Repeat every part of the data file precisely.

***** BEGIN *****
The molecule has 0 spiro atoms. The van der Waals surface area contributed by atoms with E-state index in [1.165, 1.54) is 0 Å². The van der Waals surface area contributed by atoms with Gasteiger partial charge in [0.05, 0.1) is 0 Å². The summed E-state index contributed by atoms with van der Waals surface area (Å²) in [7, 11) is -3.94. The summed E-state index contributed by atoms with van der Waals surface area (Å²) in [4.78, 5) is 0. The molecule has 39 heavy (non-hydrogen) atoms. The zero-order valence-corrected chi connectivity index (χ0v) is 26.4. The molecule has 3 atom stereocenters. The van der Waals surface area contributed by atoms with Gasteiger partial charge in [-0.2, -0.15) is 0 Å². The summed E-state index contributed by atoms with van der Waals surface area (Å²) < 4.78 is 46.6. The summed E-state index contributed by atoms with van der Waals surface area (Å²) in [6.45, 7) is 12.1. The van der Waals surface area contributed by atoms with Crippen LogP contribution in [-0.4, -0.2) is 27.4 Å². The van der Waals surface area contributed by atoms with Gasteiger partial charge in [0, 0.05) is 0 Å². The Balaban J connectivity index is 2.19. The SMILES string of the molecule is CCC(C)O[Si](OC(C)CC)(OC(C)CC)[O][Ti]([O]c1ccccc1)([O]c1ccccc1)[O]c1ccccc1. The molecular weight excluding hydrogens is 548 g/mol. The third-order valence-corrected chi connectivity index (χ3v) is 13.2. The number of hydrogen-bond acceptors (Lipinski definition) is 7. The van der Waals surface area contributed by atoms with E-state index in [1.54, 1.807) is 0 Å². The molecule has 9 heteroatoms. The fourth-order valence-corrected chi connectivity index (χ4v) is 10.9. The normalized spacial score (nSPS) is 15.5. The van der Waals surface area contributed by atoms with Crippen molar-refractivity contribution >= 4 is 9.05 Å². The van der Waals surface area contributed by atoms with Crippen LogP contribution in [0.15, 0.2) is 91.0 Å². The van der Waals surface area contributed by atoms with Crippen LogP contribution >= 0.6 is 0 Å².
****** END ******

The molecule has 0 spiro atoms. The van der Waals surface area contributed by atoms with E-state index in [1.165, 1.54) is 0 Å². The van der Waals surface area contributed by atoms with Gasteiger partial charge in [0.05, 0.1) is 0 Å². The summed E-state index contributed by atoms with van der Waals surface area (Å²) in [7, 11) is -3.94. The summed E-state index contributed by atoms with van der Waals surface area (Å²) in [4.78, 5) is 0. The molecule has 39 heavy (non-hydrogen) atoms. The zero-order valence-corrected chi connectivity index (χ0v) is 26.4. The molecule has 3 atom stereocenters. The van der Waals surface area contributed by atoms with Gasteiger partial charge in [-0.2, -0.15) is 0 Å². The summed E-state index contributed by atoms with van der Waals surface area (Å²) < 4.78 is 46.6. The summed E-state index contributed by atoms with van der Waals surface area (Å²) in [6.45, 7) is 12.1. The van der Waals surface area contributed by atoms with Crippen LogP contribution in [-0.4, -0.2) is 27.4 Å². The van der Waals surface area contributed by atoms with Gasteiger partial charge in [0, 0.05) is 0 Å². The Balaban J connectivity index is 2.19. The SMILES string of the molecule is CCC(C)O[Si](OC(C)CC)(OC(C)CC)[O][Ti]([O]c1ccccc1)([O]c1ccccc1)[O]c1ccccc1. The molecular weight excluding hydrogens is 548 g/mol. The third-order valence-corrected chi connectivity index (χ3v) is 13.2. The number of hydrogen-bond acceptors (Lipinski definition) is 7. The van der Waals surface area contributed by atoms with E-state index in [1.54, 1.807) is 0 Å². The molecule has 9 heteroatoms. The fourth-order valence-corrected chi connectivity index (χ4v) is 10.9. The normalized spacial score (nSPS) is 15.5. The van der Waals surface area contributed by atoms with Crippen molar-refractivity contribution >= 4 is 9.05 Å². The van der Waals surface area contributed by atoms with Crippen LogP contribution in [0.15, 0.2) is 91.0 Å². The van der Waals surface area contributed by atoms with Crippen LogP contribution >= 0.6 is 0 Å².